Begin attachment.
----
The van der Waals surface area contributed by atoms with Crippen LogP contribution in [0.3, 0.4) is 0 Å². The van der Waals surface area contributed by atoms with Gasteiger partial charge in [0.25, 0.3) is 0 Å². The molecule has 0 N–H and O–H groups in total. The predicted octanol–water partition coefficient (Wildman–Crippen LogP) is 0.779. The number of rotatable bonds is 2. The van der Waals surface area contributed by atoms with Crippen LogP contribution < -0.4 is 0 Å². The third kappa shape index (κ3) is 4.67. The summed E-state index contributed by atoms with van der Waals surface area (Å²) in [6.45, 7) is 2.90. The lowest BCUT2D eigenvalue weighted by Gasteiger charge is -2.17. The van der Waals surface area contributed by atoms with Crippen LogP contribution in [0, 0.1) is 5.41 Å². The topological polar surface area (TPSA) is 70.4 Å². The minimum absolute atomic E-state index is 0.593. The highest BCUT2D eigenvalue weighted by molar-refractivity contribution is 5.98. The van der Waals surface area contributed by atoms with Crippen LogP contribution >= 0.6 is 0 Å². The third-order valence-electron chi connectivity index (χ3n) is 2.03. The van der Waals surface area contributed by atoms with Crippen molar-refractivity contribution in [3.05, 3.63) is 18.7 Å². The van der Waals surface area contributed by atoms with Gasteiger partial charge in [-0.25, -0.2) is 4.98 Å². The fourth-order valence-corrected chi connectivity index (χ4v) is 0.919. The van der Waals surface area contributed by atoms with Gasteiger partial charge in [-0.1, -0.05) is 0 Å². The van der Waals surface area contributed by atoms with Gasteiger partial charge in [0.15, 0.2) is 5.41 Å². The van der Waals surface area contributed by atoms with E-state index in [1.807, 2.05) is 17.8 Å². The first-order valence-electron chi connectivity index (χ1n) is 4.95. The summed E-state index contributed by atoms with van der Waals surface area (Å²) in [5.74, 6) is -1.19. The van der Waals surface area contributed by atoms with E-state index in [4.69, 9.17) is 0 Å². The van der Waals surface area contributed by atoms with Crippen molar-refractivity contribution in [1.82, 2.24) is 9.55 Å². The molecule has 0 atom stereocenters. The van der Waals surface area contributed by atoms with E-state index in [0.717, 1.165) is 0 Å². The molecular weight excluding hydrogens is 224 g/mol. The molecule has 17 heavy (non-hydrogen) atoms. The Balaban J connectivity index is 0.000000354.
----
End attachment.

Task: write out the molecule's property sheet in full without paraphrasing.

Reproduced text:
The van der Waals surface area contributed by atoms with Crippen LogP contribution in [0.3, 0.4) is 0 Å². The van der Waals surface area contributed by atoms with Gasteiger partial charge in [0.25, 0.3) is 0 Å². The molecule has 0 N–H and O–H groups in total. The predicted octanol–water partition coefficient (Wildman–Crippen LogP) is 0.779. The number of rotatable bonds is 2. The van der Waals surface area contributed by atoms with Crippen LogP contribution < -0.4 is 0 Å². The third kappa shape index (κ3) is 4.67. The summed E-state index contributed by atoms with van der Waals surface area (Å²) in [6.45, 7) is 2.90. The lowest BCUT2D eigenvalue weighted by Gasteiger charge is -2.17. The van der Waals surface area contributed by atoms with Crippen LogP contribution in [0, 0.1) is 5.41 Å². The topological polar surface area (TPSA) is 70.4 Å². The minimum absolute atomic E-state index is 0.593. The highest BCUT2D eigenvalue weighted by molar-refractivity contribution is 5.98. The van der Waals surface area contributed by atoms with Crippen LogP contribution >= 0.6 is 0 Å². The third-order valence-electron chi connectivity index (χ3n) is 2.03. The van der Waals surface area contributed by atoms with Crippen molar-refractivity contribution in [3.05, 3.63) is 18.7 Å². The van der Waals surface area contributed by atoms with Gasteiger partial charge in [-0.25, -0.2) is 4.98 Å². The fourth-order valence-corrected chi connectivity index (χ4v) is 0.919. The van der Waals surface area contributed by atoms with Gasteiger partial charge in [-0.1, -0.05) is 0 Å². The van der Waals surface area contributed by atoms with Gasteiger partial charge in [0.15, 0.2) is 5.41 Å². The van der Waals surface area contributed by atoms with E-state index in [1.807, 2.05) is 17.8 Å². The first-order valence-electron chi connectivity index (χ1n) is 4.95. The summed E-state index contributed by atoms with van der Waals surface area (Å²) in [5.74, 6) is -1.19. The van der Waals surface area contributed by atoms with E-state index in [4.69, 9.17) is 0 Å². The van der Waals surface area contributed by atoms with Crippen molar-refractivity contribution in [1.82, 2.24) is 9.55 Å². The molecule has 0 atom stereocenters. The van der Waals surface area contributed by atoms with E-state index in [0.717, 1.165) is 0 Å². The molecular weight excluding hydrogens is 224 g/mol. The molecule has 17 heavy (non-hydrogen) atoms. The Balaban J connectivity index is 0.000000354.